Gender-based violence threatens women’s safety as drought worsens in Somaliland

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An international non-governmental organisation has warned that women and girls’ safety in Somaliland is being endangered by gender-based violence due to one of the worst droughts the Horn of Africa is currently experiencing.

ActionAid said extreme hunger and a scarcity of water are impacting 14 million people in Ethiopia, Kenya and Somalia – with women routinely bearing the burden of having to hunt down food and water during droughts.

The NGO warned this can result in women making lengthy trips through war-ravaged regions where they are more likely to be subjected to violence.

Hibo Aden, women’s rights officer at ActionAid Somaliland, a de facto state in the Horn of Africa, said some families are so “desparate” that girls are being pushed into forced marriages to get food and water in return.

“Last month, the government did an assessment about how the drought affected women and children,” she said.

“They found that cases of gender-based violence had increased 24 per cent, especially when it comes to domestic violence, forced marriage and girls dropping out of education.”

While Sagal Mohamed Shaheed, who is a mother-of-two, is one of many women who have been displaced by the drought. The 40-year-old, who is eight months pregnant with her third child, lives in the Giro-Sumo displacement camp, with her family made to pack up and depart their village after the drought killed off all their livestock.

Ms. Shaheed said: “Our previous life was good. I had 100 livestock and got milk from the livestock to drink, feed the children or sell to buy other needed food items. We had a prosperous life. Now all our livestock is gone. Every morning about five or 10 of the livestock died, until all of them died.

“Every mother is feeling sorrow when her children are eating only once a day and don’t eat the other two times. I feel sorrow every day. I ask myself, ‘when will we be out of this suffering?’ and many other difficult questions.

“Our needs are great, and we can’t afford more than one meal a day and our shelter doesn’t protect us from the sun or the cold.”

Displacement also has an especially harmful impact on women and girls due to this resulting in them facing an increased risk of rape, sexual exploitation, as well as domestic abuse. Women make up some 80 per cent of people displaced by climate change, according to the United Nations.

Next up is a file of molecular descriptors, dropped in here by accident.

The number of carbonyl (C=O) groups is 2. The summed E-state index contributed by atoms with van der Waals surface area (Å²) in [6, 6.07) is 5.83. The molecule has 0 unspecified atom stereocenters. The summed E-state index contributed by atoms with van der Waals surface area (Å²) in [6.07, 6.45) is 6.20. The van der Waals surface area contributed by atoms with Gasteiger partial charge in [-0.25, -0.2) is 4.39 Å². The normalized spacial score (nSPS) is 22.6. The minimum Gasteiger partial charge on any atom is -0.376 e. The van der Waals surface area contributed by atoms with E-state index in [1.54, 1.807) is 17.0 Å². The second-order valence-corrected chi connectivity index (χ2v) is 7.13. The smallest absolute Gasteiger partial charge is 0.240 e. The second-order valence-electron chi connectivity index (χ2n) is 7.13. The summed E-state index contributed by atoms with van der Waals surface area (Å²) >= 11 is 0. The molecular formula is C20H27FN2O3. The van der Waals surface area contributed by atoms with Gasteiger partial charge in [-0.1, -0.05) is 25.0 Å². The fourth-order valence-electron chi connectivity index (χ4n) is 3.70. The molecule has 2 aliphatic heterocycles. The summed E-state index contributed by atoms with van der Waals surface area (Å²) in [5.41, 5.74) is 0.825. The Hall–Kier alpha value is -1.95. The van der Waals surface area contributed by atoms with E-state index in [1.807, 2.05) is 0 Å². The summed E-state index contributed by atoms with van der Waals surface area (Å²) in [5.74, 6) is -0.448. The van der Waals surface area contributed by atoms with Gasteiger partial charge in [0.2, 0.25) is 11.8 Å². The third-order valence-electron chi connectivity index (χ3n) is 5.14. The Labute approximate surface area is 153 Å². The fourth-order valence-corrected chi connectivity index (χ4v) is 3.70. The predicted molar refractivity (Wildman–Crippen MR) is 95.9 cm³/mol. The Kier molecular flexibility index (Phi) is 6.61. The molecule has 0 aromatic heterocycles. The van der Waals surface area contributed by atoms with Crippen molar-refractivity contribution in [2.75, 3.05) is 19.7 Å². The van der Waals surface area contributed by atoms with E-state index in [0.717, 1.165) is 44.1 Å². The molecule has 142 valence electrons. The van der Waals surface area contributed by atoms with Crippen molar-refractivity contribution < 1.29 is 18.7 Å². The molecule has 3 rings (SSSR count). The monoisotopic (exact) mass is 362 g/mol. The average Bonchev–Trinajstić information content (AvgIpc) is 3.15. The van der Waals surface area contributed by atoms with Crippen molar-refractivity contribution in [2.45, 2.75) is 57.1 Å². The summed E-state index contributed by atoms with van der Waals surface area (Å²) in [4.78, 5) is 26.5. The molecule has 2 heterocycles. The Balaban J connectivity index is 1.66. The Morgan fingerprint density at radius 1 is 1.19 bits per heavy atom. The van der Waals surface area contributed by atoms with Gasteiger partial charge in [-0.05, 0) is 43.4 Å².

ActionAid noted Somaliland’s drought has been compounded by Ukraine’s war – with African and Middle Eastern nations being key trading partners with Russia and Ukraine, especially for supplies of wheat, sunflower oil and fertiliser.

More than a quarter of the wheat exports in the world originate from Ukraine and Russia. Communities already living through humanitarian crises and climate disasters, like the Horn of Africa drought, will be disproportionally affected by rising global food and fuel prices.

Citizens in Somaliland told aid workers at the charity, who took a trip there, they had experienced surging food and fuel prices since Russia invaded Ukraine at the end of February.

Amina Ibrahim Ege, an 80-year-old who is from a far-flung village called Ceel-Giniseed in Gabiley district, said 25kg of rice has surged by as much as 50% from US$20 to around US$30 during the last month, whereas petrol has gone up from US$12 to around US$30 for five litres.

Amina Yusuf Cige, who lives in the village of Xidhinta in Somaliland, has gone through 12 droughts but explained the present humanitarian crisis is the worst she has suffered in her whole life.

“The drought has hit us hard. We have no water. Fuel is very expensive. We used to eat sorghum, rice, pasta and macaroni. But now we do not have the money to buy these foods. We are starving,” she said. “It used to be nice in the past, but now the world is ending.” (Source: Independent UK)

 

 

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